Back to school? For teachers unions, politics seem to matter most

by WorldTribune Staff, August 11, 2020

They always claim to “put the kids first,” but in the year of covid and the era of Trump leftist politics is priority one for America’s teachers unions, analysts say.

Late last month, American Federation of Teachers (AFT) president Randi Weingarten announced that the national union would support strikes by local members objecting to what they say are inadequate health and safety standards for reopening schools amid the pandemic.

Radio and TV host Mark Levin said the teachers unions “are like Orval Faubus and George Wallace standing in the school doorways, not allowing our little kids to go to school because they won’t follow the science, right, Dr. Fauci? ‘Follow the science, follow the science.’ Well, the science says open the schools, but the Democrats won’t. Why?”

Mark Tapscott, formerly of the Washington Examiner and Daily Caller, noted on Facebook: “Public school classrooms are empty this fall because teachers unions care more about radical left-wing political agendas than they do about our kids. But at least there is now no possible doubt about their intentions.”

Editors at the Washington Free Beacon noted: “We do not begrudge teachers the right to negotiate a safe work environment. But teachers unions like the AFT have gone beyond calling for increased safety measures which, even if adopted, would not satisfy their demands for a zero-risk environment. The Durham Association of Educators has demanded Medicare for All and ‘direct income support regardless of immigration status’ before their members go back to work. United Teachers Los Angeles also wants Medicare for All, the defunding of the LAPD, and a nationwide wealth tax before Angelino teachers return to the classroom.

“These demands have nothing to do with the coronavirus or even education more broadly. They have everything to do with the unions’ cozy relationship with the Democratic Party’s activist wing. The AFT routinely donates millions of dollars — 98 percent of its political spending — to Democrats, the same party that has repeatedly used the coronavirus as negotiating leverage in Congress.”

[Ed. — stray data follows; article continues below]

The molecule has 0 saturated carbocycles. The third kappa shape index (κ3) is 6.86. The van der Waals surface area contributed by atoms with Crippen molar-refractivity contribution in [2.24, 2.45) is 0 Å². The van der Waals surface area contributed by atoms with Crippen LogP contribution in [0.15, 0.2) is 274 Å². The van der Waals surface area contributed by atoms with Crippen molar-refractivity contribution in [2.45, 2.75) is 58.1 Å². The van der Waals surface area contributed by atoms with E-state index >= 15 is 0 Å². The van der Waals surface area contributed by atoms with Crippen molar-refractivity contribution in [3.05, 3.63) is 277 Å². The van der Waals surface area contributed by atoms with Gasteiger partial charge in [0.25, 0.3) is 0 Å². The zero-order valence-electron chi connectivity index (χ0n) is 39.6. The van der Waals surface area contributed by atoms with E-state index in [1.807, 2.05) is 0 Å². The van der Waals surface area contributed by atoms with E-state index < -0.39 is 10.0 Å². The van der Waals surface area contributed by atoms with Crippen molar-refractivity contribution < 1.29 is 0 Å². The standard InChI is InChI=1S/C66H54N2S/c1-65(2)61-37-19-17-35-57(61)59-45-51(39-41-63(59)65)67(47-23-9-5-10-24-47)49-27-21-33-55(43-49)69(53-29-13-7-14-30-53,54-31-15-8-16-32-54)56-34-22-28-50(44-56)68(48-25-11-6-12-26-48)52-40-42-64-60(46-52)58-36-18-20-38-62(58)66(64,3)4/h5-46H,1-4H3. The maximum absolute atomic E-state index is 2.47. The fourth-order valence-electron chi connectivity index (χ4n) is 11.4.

A Department of Education spokesman said the unions are more focused on striking than on coming to the table to determine how to reopen schools safely.

“Let’s not pretend that Weingarten’s threat to strike has anything to do with the safety or children or the public,” Education Department spokesperson Angela Morabito said in a statement. “If the unions were really concerned about doing what’s best for students and teachers, they’d be focused on what they need to do to be a partner in reopening schools safely.”

The Centers for Disease Control and Prevention (CDC) released new guidelines that back the reopening of schools, stating that the coronavirus “poses low risks” to children, that kids are unlikely to be major drivers of disease spread and that they are harmed by extended school closures.

“In areas where there are hot spots, remote and distance learning might need to be adopted for a certain amount of time,” Deputy Education Secretary Mitchell Zais told reporters. “But the research and science continue to suggest that it is safer, healthier and better for students to be in school full time.”

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